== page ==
Five months after arriving from a U.S. zoo, the public finally got to see two-year-old male African lions Baruti and Aslan on Thursday.
The two leonines stepped out into their enclosure, then galloped over to hunks of red meat.
The snow and cold didn't seem to bother them, nor did the people watching them.
The lions were born in September 2010 at the Smithsonian National Zoo.
Jamie Dorgan, area curator for the Calgary Zoo, says Baruti and Aslan are settling well into their new home.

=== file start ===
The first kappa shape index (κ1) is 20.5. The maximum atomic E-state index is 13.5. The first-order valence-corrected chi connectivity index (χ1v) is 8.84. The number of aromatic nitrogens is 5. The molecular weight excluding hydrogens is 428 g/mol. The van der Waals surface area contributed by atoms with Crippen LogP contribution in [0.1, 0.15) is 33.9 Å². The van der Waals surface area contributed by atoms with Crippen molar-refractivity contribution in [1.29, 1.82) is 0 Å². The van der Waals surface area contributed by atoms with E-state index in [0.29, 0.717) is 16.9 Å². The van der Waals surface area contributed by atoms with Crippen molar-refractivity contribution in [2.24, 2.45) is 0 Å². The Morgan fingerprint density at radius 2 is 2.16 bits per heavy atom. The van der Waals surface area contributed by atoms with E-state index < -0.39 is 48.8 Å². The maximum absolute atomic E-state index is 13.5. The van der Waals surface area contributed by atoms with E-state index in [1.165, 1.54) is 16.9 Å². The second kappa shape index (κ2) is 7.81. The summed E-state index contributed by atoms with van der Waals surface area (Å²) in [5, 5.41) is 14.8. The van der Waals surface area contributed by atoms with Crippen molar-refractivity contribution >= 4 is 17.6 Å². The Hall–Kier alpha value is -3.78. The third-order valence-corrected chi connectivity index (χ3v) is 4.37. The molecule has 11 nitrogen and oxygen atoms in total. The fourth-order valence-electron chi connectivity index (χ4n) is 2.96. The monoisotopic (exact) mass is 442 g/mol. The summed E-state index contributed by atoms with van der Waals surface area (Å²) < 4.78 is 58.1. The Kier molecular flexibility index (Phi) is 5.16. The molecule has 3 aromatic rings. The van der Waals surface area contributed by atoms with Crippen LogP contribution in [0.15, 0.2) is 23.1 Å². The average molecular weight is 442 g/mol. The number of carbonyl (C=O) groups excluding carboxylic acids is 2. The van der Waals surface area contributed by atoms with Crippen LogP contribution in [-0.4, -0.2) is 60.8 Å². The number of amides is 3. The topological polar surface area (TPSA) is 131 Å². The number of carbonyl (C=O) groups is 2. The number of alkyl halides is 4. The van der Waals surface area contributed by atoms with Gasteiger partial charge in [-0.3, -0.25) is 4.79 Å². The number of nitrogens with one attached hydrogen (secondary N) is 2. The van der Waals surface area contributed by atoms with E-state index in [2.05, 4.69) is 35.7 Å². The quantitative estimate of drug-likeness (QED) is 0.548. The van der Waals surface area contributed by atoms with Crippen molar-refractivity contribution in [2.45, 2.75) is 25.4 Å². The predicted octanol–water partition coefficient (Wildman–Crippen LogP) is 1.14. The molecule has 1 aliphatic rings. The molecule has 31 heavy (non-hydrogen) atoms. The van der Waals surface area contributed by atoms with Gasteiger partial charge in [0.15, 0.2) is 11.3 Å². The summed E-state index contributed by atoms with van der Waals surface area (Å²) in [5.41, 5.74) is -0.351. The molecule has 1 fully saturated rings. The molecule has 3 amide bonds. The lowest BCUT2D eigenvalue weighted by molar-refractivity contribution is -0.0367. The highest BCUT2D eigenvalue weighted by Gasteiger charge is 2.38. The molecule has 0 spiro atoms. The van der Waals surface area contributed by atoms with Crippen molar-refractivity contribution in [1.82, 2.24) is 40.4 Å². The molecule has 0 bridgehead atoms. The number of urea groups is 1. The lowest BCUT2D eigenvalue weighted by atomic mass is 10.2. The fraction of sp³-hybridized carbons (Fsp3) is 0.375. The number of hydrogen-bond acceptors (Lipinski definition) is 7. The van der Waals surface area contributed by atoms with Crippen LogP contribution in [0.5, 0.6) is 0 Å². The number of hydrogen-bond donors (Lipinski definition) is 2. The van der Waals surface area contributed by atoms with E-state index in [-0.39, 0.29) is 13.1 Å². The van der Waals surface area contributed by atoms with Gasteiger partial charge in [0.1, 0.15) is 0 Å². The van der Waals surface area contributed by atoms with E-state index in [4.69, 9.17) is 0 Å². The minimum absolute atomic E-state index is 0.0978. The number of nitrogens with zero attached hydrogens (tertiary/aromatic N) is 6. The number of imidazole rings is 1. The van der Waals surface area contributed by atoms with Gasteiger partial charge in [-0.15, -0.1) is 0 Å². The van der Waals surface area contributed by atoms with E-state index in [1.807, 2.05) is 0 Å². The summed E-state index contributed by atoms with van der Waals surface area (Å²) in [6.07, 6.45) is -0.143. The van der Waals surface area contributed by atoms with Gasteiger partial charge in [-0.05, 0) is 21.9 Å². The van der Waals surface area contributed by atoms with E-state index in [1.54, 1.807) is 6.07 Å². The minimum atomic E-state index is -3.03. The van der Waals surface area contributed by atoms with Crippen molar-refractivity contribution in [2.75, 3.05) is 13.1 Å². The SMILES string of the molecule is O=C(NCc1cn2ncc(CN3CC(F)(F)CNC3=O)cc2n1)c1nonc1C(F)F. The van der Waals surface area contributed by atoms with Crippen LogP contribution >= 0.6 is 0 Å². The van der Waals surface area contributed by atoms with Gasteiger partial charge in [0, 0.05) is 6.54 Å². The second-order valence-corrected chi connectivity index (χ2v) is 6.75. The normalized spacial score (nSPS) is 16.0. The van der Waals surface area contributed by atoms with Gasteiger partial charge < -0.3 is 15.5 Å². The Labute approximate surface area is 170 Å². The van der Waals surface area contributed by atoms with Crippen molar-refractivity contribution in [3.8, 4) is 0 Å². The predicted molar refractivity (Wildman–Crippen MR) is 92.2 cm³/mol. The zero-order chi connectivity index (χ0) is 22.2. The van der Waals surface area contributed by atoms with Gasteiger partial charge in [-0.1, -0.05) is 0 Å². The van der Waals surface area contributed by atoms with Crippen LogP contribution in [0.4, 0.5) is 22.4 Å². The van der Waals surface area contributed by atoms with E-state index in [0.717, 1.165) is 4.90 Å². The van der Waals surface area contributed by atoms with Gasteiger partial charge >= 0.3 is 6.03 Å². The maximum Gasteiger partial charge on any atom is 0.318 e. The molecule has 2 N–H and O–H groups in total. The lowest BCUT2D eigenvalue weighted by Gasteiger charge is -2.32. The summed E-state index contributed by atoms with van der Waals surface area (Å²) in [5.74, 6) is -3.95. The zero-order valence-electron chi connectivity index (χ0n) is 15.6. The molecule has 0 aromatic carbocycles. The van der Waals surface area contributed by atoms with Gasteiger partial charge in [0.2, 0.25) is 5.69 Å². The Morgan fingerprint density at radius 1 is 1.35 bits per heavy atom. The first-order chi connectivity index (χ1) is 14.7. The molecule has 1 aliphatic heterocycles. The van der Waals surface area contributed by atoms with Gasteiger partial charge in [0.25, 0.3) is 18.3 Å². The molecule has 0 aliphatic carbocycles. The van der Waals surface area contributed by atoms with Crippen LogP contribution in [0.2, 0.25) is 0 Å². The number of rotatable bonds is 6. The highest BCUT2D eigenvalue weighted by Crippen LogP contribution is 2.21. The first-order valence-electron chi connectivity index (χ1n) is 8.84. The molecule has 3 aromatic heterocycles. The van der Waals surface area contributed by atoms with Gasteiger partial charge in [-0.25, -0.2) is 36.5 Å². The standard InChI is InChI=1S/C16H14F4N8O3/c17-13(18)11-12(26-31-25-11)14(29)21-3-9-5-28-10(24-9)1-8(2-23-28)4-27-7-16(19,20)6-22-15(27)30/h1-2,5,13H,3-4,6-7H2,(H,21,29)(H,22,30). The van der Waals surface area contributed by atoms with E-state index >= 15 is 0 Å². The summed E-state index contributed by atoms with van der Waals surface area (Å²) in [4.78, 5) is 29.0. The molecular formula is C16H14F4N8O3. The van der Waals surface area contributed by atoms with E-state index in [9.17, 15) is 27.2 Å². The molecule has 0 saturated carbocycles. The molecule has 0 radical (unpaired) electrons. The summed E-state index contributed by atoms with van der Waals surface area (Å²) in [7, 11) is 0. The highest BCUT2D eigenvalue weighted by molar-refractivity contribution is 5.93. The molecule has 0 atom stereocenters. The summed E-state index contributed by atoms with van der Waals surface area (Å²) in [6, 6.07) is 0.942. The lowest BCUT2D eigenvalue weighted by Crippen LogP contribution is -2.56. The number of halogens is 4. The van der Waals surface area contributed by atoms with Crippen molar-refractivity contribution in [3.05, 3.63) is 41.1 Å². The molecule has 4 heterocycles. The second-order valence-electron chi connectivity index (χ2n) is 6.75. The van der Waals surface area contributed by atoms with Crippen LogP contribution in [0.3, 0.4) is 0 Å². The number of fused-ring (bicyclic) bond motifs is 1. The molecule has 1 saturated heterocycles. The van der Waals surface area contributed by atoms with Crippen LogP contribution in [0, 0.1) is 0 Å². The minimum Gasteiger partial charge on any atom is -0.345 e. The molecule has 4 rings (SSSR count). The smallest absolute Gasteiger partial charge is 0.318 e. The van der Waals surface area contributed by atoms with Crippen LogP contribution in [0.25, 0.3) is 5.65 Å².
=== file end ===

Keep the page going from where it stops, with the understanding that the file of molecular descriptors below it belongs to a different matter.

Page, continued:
“We are excited for visitors to have an opportunity to finally meet our new additions to the African Savannah," Dorgan said in a news release.
"These two boys have very high genetic value in the captive population."
He says they are of the subspecies krugeri (Panthera leo krugeri) and since their parents are directly from South Africa they are considered founders in the Species Survival Program and North American population.
The lions are also getting acquainted with their new roommates, female lions Tisha and Mbira.
However, the females are 17, and Dorgan says there are no plans to breed them.
African lions are classified as vulnerable by the International Union for the Conservation of Nature.